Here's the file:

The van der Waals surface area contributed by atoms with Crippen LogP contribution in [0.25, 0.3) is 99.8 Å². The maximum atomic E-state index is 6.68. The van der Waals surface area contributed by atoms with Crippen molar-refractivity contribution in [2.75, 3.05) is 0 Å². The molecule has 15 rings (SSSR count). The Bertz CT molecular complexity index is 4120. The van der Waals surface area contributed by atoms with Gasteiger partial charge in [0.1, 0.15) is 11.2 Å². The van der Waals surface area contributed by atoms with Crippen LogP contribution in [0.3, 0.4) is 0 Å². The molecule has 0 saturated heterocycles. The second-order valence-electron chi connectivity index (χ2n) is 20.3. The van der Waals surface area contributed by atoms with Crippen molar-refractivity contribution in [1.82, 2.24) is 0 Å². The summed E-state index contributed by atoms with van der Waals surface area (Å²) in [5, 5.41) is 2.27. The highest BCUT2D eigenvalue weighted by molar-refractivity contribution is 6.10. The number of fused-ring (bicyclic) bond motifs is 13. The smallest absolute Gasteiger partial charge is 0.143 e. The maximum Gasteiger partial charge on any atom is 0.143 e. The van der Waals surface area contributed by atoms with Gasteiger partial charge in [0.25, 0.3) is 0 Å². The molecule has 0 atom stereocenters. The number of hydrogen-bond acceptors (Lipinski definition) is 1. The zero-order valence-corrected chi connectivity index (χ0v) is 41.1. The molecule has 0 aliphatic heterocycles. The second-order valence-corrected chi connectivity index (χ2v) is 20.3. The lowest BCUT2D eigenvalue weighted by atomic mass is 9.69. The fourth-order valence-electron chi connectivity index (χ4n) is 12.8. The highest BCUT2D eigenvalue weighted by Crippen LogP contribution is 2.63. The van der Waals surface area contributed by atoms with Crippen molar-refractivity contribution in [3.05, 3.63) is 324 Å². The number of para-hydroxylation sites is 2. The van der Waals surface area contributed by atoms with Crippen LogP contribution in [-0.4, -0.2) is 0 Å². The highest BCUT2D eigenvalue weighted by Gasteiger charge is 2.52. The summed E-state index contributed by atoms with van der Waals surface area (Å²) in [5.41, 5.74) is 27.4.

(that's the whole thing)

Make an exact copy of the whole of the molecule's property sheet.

The van der Waals surface area contributed by atoms with Crippen LogP contribution in [0.25, 0.3) is 99.8 Å². The maximum atomic E-state index is 6.68. The van der Waals surface area contributed by atoms with Crippen molar-refractivity contribution in [2.75, 3.05) is 0 Å². The molecule has 15 rings (SSSR count). The Bertz CT molecular complexity index is 4120. The van der Waals surface area contributed by atoms with Gasteiger partial charge in [0.1, 0.15) is 11.2 Å². The van der Waals surface area contributed by atoms with Crippen LogP contribution in [0.3, 0.4) is 0 Å². The molecule has 0 saturated heterocycles. The second-order valence-electron chi connectivity index (χ2n) is 20.3. The van der Waals surface area contributed by atoms with Crippen molar-refractivity contribution in [1.82, 2.24) is 0 Å². The summed E-state index contributed by atoms with van der Waals surface area (Å²) in [5, 5.41) is 2.27. The highest BCUT2D eigenvalue weighted by molar-refractivity contribution is 6.10. The number of fused-ring (bicyclic) bond motifs is 13. The smallest absolute Gasteiger partial charge is 0.143 e. The maximum Gasteiger partial charge on any atom is 0.143 e. The van der Waals surface area contributed by atoms with Gasteiger partial charge in [0.25, 0.3) is 0 Å². The molecule has 0 atom stereocenters. The number of hydrogen-bond acceptors (Lipinski definition) is 1. The zero-order valence-corrected chi connectivity index (χ0v) is 41.1. The molecule has 0 aliphatic heterocycles. The second-order valence-corrected chi connectivity index (χ2v) is 20.3. The lowest BCUT2D eigenvalue weighted by atomic mass is 9.69. The fourth-order valence-electron chi connectivity index (χ4n) is 12.8. The highest BCUT2D eigenvalue weighted by Crippen LogP contribution is 2.63. The van der Waals surface area contributed by atoms with Crippen molar-refractivity contribution in [3.05, 3.63) is 324 Å². The number of para-hydroxylation sites is 2. The van der Waals surface area contributed by atoms with Crippen LogP contribution in [-0.4, -0.2) is 0 Å². The highest BCUT2D eigenvalue weighted by Gasteiger charge is 2.52. The summed E-state index contributed by atoms with van der Waals surface area (Å²) in [5.41, 5.74) is 27.4.